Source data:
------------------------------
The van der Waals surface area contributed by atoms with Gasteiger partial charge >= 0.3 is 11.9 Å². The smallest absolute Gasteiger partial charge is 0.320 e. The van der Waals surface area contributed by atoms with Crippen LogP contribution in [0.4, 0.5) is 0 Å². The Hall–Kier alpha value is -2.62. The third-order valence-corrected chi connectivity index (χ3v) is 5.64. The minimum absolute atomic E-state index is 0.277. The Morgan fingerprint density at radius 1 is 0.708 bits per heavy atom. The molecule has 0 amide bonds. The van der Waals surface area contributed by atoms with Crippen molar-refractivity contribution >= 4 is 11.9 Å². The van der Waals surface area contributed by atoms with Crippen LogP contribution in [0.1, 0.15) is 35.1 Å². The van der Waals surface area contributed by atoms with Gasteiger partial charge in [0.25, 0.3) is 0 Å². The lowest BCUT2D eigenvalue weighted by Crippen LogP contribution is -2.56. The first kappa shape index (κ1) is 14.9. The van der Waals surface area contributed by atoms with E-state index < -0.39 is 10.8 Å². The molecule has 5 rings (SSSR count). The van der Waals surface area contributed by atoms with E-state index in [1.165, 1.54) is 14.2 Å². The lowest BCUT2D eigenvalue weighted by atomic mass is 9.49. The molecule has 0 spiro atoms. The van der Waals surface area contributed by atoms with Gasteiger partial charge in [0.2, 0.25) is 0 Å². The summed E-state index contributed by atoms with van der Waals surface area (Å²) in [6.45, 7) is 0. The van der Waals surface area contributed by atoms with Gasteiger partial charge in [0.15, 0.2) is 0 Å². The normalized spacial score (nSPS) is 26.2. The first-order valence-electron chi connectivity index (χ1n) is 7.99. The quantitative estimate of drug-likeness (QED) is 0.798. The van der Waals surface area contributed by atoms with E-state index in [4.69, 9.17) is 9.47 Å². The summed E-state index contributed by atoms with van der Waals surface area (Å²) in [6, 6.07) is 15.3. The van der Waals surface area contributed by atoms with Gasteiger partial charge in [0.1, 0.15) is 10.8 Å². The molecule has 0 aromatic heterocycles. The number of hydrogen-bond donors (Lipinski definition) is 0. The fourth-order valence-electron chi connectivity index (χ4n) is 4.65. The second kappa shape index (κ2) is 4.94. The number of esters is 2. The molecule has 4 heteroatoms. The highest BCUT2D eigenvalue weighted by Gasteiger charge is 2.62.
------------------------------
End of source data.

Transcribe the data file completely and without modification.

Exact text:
The van der Waals surface area contributed by atoms with Gasteiger partial charge >= 0.3 is 11.9 Å². The smallest absolute Gasteiger partial charge is 0.320 e. The van der Waals surface area contributed by atoms with Crippen LogP contribution in [0.4, 0.5) is 0 Å². The Hall–Kier alpha value is -2.62. The third-order valence-corrected chi connectivity index (χ3v) is 5.64. The minimum absolute atomic E-state index is 0.277. The Morgan fingerprint density at radius 1 is 0.708 bits per heavy atom. The molecule has 0 amide bonds. The van der Waals surface area contributed by atoms with Crippen molar-refractivity contribution >= 4 is 11.9 Å². The van der Waals surface area contributed by atoms with Crippen LogP contribution in [0.1, 0.15) is 35.1 Å². The van der Waals surface area contributed by atoms with Gasteiger partial charge in [0.25, 0.3) is 0 Å². The lowest BCUT2D eigenvalue weighted by Crippen LogP contribution is -2.56. The first kappa shape index (κ1) is 14.9. The van der Waals surface area contributed by atoms with E-state index < -0.39 is 10.8 Å². The molecule has 5 rings (SSSR count). The van der Waals surface area contributed by atoms with E-state index in [1.165, 1.54) is 14.2 Å². The lowest BCUT2D eigenvalue weighted by atomic mass is 9.49. The molecule has 0 spiro atoms. The van der Waals surface area contributed by atoms with Gasteiger partial charge in [0.2, 0.25) is 0 Å². The summed E-state index contributed by atoms with van der Waals surface area (Å²) in [6.45, 7) is 0. The van der Waals surface area contributed by atoms with Gasteiger partial charge in [0.15, 0.2) is 0 Å². The normalized spacial score (nSPS) is 26.2. The first-order valence-electron chi connectivity index (χ1n) is 7.99. The quantitative estimate of drug-likeness (QED) is 0.798. The van der Waals surface area contributed by atoms with E-state index in [4.69, 9.17) is 9.47 Å². The summed E-state index contributed by atoms with van der Waals surface area (Å²) in [6, 6.07) is 15.3. The van der Waals surface area contributed by atoms with Gasteiger partial charge in [0.1, 0.15) is 10.8 Å². The molecule has 0 aromatic heterocycles. The number of hydrogen-bond donors (Lipinski definition) is 0. The fourth-order valence-electron chi connectivity index (χ4n) is 4.65. The second kappa shape index (κ2) is 4.94. The number of esters is 2. The molecule has 4 heteroatoms. The highest BCUT2D eigenvalue weighted by Gasteiger charge is 2.62.